California Local Logo

Sacramento Digs Gardening logo
Sacramento Digs Gardening Article
Your resource for Sacramento-area gardening news, tips and events

Articles Recipe Index Keyword Index Calendar Twitter Facebook Instagram About Us Contact Us

Zucchini mac makes most of giant squash

Recipe: 'Zucchini butter' holds together this baked macaroni

Casserole of zucchini mac
Zucchini mac, fresh from the oven. (Photos: Debbie

It’s that time of year when my zucchini keeps growing faster than I can pick it. Little baby squash seem to turn into 2- or 3-pound specimens in less than a week.

When I measure a zucchini by the pound, that squash is best used grated, making the most of its moisture and fiber.

Grated zucchini is the basic ingredient in a wonderful summer pasta sauce. It’s rich, creamy and (I insist) good for you. (It’s green! It has to be!)

This sauce is a variation of Julia Child’s recipe for grated zucchini sautéed with shallots, also known as zucchini butter. It’s wonderful with all sorts of pasta – long, short or twisty.

Child nicknamed it “zucchini butter,” which is how it tastes. It also can be made with olive oil instead of butter; leave out the cream for a lighter version.

Since I have a lot of zucchini this summer, I started experimenting with zucchini butter. This combination was the best yet, using zucchini butter instead of heavy cheese sauce in a variation of mac and cheese.

Chunk of zucchini on a cutting board
This chunk of zucchini weighed exactly 1 pound.
Zucchini mac

Makes 4 servings


For sauce:

1 pound zucchini, grated (about 3 cups)

1 teaspoon salt

2 to 3 tablespoons butter

1/3 cup onion, finely chopped

½ cup cream

1 cup elbow macaroni (uncooked)



Butter to grease baking dish

¼ cup Parmesan cheese, grated

Shredded zucchini
Let the shredded zucchini drain at least 5 minutes.


Preheat oven to 350 degrees F.

Prepare zucchini. Grate squash with skin on. Remove any large hard seeds. Salt grated zucchini and place in a colander. Let drain at least 5 minutes, pressing down gently to remove excess moisture.

In a large skillet over medium heat, melt butter. Sauté onion in melted butter until soft. Add zucchini and sauté, stirring often, until most of the moisture is evaporated and the squash is very soft, about 5 minutes. Add cream and stir until blended. Bring to a boil, then reduce heat. Stir until slightly thickened, about 2 minutes. Remove from heat.

Meanwhile, prepare elbow macaroni according to package directions. Drain.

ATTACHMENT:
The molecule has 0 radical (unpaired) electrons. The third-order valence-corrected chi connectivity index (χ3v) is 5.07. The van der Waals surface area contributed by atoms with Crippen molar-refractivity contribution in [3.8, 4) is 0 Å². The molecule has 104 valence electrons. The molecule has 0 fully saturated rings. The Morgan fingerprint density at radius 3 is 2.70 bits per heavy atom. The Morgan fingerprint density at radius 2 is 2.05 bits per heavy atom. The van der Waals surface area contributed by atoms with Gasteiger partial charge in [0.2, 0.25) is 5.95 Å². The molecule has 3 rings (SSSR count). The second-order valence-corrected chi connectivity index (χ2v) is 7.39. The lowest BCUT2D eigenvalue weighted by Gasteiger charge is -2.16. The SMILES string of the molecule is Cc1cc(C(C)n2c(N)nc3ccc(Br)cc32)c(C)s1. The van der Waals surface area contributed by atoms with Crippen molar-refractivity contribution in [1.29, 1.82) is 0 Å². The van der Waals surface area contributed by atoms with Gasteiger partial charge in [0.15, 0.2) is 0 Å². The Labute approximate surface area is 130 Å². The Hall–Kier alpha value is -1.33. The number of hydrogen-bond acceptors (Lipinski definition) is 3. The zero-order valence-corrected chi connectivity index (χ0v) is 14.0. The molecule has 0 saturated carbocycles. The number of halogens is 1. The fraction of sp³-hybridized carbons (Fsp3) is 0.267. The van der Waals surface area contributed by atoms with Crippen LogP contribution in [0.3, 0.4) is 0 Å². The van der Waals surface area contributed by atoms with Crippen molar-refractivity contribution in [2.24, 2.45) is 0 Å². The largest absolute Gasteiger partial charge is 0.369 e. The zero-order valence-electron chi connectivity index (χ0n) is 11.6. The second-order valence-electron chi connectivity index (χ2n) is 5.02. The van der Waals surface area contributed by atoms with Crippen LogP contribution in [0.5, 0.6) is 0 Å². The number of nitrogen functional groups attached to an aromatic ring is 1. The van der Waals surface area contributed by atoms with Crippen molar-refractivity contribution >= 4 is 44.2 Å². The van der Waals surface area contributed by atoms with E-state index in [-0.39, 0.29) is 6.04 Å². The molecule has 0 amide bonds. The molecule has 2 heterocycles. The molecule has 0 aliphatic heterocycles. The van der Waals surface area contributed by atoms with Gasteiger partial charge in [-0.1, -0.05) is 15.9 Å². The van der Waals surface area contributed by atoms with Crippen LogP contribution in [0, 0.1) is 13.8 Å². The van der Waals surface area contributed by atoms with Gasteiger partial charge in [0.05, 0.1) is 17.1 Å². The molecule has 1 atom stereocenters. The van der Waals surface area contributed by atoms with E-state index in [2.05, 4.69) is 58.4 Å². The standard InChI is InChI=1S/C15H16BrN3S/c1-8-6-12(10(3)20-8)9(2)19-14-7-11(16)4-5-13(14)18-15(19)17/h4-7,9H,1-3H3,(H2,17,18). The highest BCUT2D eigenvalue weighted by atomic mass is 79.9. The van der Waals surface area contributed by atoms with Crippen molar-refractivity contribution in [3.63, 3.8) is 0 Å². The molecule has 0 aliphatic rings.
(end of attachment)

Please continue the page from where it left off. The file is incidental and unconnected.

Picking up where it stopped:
Add cooked macaroni to zucchini sauce in pan. Stir to combine.

Butter an 8-inch baking dish. Put zucchini-macaroni mixture into prepared dish. Sprinkle top with Parmesan cheese.

Bake at 350 degrees for 25 to 30 minutes, until cheese turns golden. Let cool 5 minutes before serving.


0 comments have been posted.


A recipe for preparing delicious meals from the bounty of the garden.

Share this article:

Newsletter Subscription

Sacramento Digs Gardening to your inbox.

Welcome to our new sponsor

Irrigation dripper with learn to be a smarter gardener

Dig In: Garden checklist for week of Sept. 25

This week's warm break will revive summer crops such as peppers and tomatoes that may still be trying to produce fruit. Pumpkins and winter squash will add weight rapidly.

Be on the lookout for powdery mildew and other fungal diseases that may be enjoying this combination of warm air and moist soil.

* Late September is ideal for sowing a new lawn or re-seeding bare spots.

* Compost annuals and vegetable crops that have finished producing.

* Cultivate and add compost to the soil to replenish its nutrients for fall and winter vegetables and flowers.

* Plant for fall now. The warm soil will get cool-season veggies and flowers off to a fast start.

* Plant onions, lettuce, peas, radishes, turnips, beets, carrots, bok choy, spinach and potatoes directly into the vegetable beds.

* Transplant lettuce, cabbage, broccoli, kale, Brussels sprouts and cauliflower.

* Sow seeds of California poppies, clarkia and African daisies.

* Transplant cool-weather annuals such as pansies, violas, fairy primroses, calendulas, stocks and snapdragons.

* Divide and replant bulbs, rhizomes and perennials.

* Dig up and divide daylilies as they complete their bloom cycle.

* Divide and transplant peonies that have become overcrowded. Replant with "eyes" about an inch below the soil surface.

Contact Us

Send us a gardening question, a post suggestion or information about an upcoming event.